The New Sauce Labs Integration


In our previous post, we showed the new support for running tests in the cloud. We have now extended our API to also include support for the superb Sauce Labs service. Using Sauce, you no longer have to worry about setting up and maintaining your own virtual machines. Running tests in the Sauce infrastructure is seamless and only requires you to perform a few initial steps.

Registering With Sauce

When registering an account in Sauce Labs, you will receive a user name (displayed in the right top corner after logging in) and an API key which can be found in the left-bottom corner of the “Account” page. Later in this post we will refer to these as “Sauce Labs username” and “Sauce Labs access key” (or Sauce Labs API key).

Quick And Easy Testing

Assuming your local web server is configured to listen at host “localhost” on port 80, all you need to be able to launch your test suite in the cloud is to sign up for the SauceLabs trial and run the following command:

__SIESTA_DIR__/bin/webdriver http://localhost/myproject/tests/harness.html –saucelabs SL_USERNAME,SL_KEY
–cap browserName=firefox –cap platform=windows

That’s all, the only difference from a normal Siesta automated launch is the “–saucelabs” option, which is a shortcut performing a few additional actions. We’ll examine what happens under the hood later in this post. Note how we have specified the desired OS/browser combination using the “–cap” switch (it specifies the remote webdriver capability). For a full list of supported capabilities please refer to http://code.google.com/p/selenium/wiki/DesiredCapabilities.

If your webserver listens on a different host (`mylocalhost` for example) or port (8888), then the “–saucelabs” option should look like:

–saucelabs SL_USERNAME,SL_KEY,mylocalhost,8888

Under The Hood

Let’s examine what happens under the hood when we use the “–saucelabs” shortcut option. In fact, we don’t have to use this shortcut option and can perform all the steps listed below manually.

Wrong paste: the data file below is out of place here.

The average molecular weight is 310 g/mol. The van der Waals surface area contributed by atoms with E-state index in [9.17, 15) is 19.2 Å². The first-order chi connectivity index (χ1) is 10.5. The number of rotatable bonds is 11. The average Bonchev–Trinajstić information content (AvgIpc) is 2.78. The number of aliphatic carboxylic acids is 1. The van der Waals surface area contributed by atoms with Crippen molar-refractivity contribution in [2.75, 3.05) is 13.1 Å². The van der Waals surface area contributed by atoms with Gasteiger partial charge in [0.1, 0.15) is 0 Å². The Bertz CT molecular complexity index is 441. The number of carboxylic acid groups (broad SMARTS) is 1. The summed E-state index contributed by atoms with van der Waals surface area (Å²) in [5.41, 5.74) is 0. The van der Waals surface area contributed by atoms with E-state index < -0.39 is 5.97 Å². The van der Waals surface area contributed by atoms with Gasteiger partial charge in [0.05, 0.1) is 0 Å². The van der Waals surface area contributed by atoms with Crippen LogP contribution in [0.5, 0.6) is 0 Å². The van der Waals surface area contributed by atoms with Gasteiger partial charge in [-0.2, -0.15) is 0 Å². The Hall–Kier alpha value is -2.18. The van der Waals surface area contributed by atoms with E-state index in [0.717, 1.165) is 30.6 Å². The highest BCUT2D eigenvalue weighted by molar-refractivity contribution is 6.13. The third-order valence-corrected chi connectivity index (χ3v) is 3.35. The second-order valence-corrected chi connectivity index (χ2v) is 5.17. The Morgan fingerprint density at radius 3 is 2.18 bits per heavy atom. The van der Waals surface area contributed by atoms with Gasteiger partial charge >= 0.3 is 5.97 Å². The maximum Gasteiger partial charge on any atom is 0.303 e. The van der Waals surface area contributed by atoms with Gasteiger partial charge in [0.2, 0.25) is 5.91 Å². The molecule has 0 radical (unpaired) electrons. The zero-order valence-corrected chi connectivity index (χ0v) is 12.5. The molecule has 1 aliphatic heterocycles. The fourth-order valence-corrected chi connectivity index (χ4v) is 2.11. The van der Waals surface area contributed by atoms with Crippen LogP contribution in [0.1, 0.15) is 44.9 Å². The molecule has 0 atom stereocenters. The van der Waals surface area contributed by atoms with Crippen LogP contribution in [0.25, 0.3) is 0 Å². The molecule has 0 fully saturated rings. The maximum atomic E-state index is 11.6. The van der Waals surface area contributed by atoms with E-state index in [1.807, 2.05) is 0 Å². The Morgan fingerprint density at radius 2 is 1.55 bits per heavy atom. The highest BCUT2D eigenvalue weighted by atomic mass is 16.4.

1) The first thing that happens is that Siesta establishes a local tunnel from your machine to the Sauce Labs server, using the Sauce Labs binaries. You can do this step manually by using the batch file in the Siesta package:


When launched successfully, you should see the following text:

11 Aug 13:21:22 – Sauce Connect 4.3, build 1283 399e76d
11 Aug 13:21:22 – Using CA certificate bundle /etc/ssl/certs/ca-certificates.crt.
11 Aug 13:22:12 – Starting Selenium listener…
11 Aug 13:22:15 – Sauce Connect is up, you may start your tests.
11 Aug 13:22:15 – Connection established.

2) The “–host” option is set to point to the Sauce Labs server, based on your username and access key:


To sum up, instead of using the “–saucelabs” shortcut option, we could:

– launch the tunnel manually:


– specify the command as:

__SIESTA_DIR__/bin/webdriver http://localhost/myproject/tests/harness.html
–cap browserName=firefox –cap platform=XP

For convenience, instead of setting the “–host” option manually, one can specify “–saucelabs-user” and “–saucelabs-key” options.

__SIESTA_DIR__/bin/webdriver http://localhost/myproject/tests/harness.html
–saucelabs-user=SL_USERNAME –saucelabs-key=SL_API_KEY
–cap browserName=firefox –cap platform=XP


As you can see, thanks to the excellent Sauce Labs infrastructure, launching your tests in the cloud is as easy as specifying one extra argument on the command line. The benefits of cloud testing are obvious – no need to waste time and resources setting up and maintaining your own VM farm, and additionally you can run your test suite in various browsers in parallel.

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